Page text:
Tuesday, October 30, 2007
"In Kumagai, we noted that '[w]hile our rules do not explicitly state the obvious, we find that an entry of judgment or order issued as a separate document is a necessary adjunct that must be filed with the Superior Court clerk.' Id. at ¶ 22 (footnote omitted). We went on to state that “[a] thorough evaluation and collective reading of our Rules of Appellate Procedure, Rules of Civil Procedure and Rules of Practice make evident that without such an entry of judgment or order, this Court has no jurisdiction.” Id. Furthermore, we took explicit note that “Rule 54(a) . . . state[s]: ‘A judgment shall not contain a recital of pleadings, the report of a master, or the record of prior proceedings.’” Id. at ¶ 19 (quoting Com. R. Civ. P. 54(a))." CPA v. Tinian Shipping Company, Inc. 2007 MP 22 at ¶ 12
I think the Court is attempting to clarify the new rule now. In CPA, there were two judgments issued: one was issued initially as part of a “findings of fact and conclusions of law,” and then another judgment was issued subsequently containing essentially the same final judgment. The Supreme Court held that the correct judgment from which to start counting was the second judgment, or the “entry of judgment.” Essentially, the trial court writes out what it has found and what it has held, and, usually, the judgment amount, if any. Then, the clerk makes a separate piece of paper, approved and signed by the trial court, which it calls the final “judgment.” This is the official piece of paper that counts. The clerk enters that judgment, serves the parties, and then we start counting.
As the Kumagai Court put it, “[f]rom these rules, it is apparent that an “entry of judgment or order” is different from the announcement of a decision, sentence or order. An entry of judgment or order has been singled and differentiated from announced orders, decisions and sentences in the rules and must therefore itself be in a different form. It is further clear that an entry of judgment or order, filed with the clerk of the Superior Court is required before an appeal is permitted.” Commonwealth v. Kumagai, 2006 MP 20 at ¶ 18.
Now here is the potential problem I see. First of all, entry of judgment is left to the clerk. Time does not start running to appeal until entry of judgment. In many US courts, the clerk prepares the judgments to be signed the same day the decisions are made, and the judge just signs both the decision and the judgment concurrently. But what if the clerk doesn’t enter the judgment immediately after the decision is made by the trial court? In CPA, the first decision/judgment was made on May 21, 2004, and the second “entry of judgment” was issued June 18, 2004. How long do you have to wait for entry? Can you be sure, if you want to appeal, that it is okay to wait months or years for entry without foregoing your right to appeal? Can you be sure if you want to be able to depend on the finality of the judgment that the opposing party won't swoop down six months later with an appeal from a newly entered judgment? I would consider calendaring post judgment time for entry if you do not receive the entry of judgment with the initial decision and order. My recommendation would be that if the Court has not entered judgment within a month, to prompt the court to enter the judgment, if necessary by motion. Although it is not specifically laid out in the rule, I would be wary of trying to appeal very late in the game, even without an entry of judgment. Also keep in mind that under Rule 4(a)(2) of the Appellate Rules, a notice of appeal filed after the order but before the entry of judgment is treated as filed on the date of entry. So if you are not sure, it can't hurt to file your notice early.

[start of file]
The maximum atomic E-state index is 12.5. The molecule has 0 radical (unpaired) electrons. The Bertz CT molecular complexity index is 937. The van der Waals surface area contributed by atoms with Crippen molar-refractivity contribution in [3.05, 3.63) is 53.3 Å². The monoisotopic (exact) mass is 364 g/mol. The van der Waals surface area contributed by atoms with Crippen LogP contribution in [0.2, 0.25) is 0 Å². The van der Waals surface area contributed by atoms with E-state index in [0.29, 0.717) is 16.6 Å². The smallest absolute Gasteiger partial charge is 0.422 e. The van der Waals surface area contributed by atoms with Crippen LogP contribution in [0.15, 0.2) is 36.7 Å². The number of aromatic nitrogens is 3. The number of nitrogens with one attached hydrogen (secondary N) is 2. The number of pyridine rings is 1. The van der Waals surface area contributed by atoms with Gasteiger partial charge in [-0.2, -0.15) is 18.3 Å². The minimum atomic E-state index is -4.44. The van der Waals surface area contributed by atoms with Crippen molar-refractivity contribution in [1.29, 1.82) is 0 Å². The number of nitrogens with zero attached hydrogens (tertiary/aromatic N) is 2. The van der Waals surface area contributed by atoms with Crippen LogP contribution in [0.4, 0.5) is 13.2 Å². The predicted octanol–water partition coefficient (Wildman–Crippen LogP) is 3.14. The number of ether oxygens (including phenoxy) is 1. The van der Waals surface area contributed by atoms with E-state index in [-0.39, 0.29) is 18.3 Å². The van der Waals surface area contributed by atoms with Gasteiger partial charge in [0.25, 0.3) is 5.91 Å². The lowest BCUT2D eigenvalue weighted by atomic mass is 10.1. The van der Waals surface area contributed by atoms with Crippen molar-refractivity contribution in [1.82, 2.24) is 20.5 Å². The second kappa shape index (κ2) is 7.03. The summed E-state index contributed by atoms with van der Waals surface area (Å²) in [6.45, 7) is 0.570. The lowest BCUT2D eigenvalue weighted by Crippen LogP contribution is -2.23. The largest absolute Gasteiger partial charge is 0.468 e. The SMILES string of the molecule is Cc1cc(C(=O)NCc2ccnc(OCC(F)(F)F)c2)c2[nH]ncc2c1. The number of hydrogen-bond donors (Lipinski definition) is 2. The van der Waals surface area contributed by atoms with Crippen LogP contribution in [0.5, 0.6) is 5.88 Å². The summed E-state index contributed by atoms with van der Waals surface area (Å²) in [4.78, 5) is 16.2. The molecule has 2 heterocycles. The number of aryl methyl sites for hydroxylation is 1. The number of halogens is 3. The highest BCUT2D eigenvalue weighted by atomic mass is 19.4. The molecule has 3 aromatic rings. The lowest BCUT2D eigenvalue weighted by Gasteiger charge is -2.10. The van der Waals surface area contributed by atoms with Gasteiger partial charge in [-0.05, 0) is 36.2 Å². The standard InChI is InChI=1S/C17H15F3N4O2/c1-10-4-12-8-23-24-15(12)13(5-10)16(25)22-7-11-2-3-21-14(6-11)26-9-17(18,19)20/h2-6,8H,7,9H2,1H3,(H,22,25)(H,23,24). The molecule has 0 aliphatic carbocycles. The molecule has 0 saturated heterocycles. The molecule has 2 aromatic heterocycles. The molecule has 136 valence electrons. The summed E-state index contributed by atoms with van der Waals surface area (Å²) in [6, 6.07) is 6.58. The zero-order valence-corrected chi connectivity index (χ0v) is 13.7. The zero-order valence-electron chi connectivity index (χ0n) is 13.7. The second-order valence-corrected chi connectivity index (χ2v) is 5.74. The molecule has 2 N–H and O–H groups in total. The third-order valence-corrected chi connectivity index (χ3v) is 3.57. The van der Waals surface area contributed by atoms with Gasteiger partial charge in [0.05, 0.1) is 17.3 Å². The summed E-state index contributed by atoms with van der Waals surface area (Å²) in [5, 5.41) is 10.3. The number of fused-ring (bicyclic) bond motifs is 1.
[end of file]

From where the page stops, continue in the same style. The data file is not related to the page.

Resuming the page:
Wednesday, October 17, 2007
Sunday, October 14, 2007
Wednesday, October 10, 2007
The CNMI business community draws members from many nationalities. When it comes to litigation, service of process can get tricky. I came across a terrific blog by Brendon Carr, an American lawyer in
Ministry of Court Administration
Attn.: Director of International Affairs
967 Seocho-dong, Seocho-gu
All papers must be translated into Korean. For a terrific primer on international service, check out the Proskauer Rose LLP manual on international litigation.
Monday, October 8, 2007
Sunday, October 7, 2007
The CNMI Public Employee Legal Defense and Indemnification Act (PELDIA) was repealed by Public Law 15-22, which mandates that Commonwealth employees who obtain a certification from the Attorney General that they were acting within the scope of their employment be dismissed from negligence lawsuits. Public Law 15-22, enacted on
Friday, October 5, 2007
Auto Marine, Inc. v. Sablan, Case No. CV-05-0042, District Court of the Northern Mariana Islands, October 2, 2007 (Munson, J.). A local water sports corporation challenged the constitutionality of a local statute which provided that certain jobs could not be filled by nonresident workers (taxi drivers, secretaries, bookkeepers, accounting clerks, messengers, receptionists, surface tour boat operators, bus drivers, and telephone switchboard operators). The corporation’s Filipino boat operators were arrested and subjected to deportation proceedings, even though they were employed pursuant to employment contracts approved by the Commonwealth Director of Labor, and criminal charges were brought against the corporation’s president for employing aliens who did not have lawful documentation and authority to be employed--all under the authority of 3 CMC 4434(e)(1). The Court found that 3 CMC 4434(e)(1), part of the Nonresident Workers Act (“NRWA”), was discriminatory on its face because the NRWA treats nonresidents differently from residents and citizens of the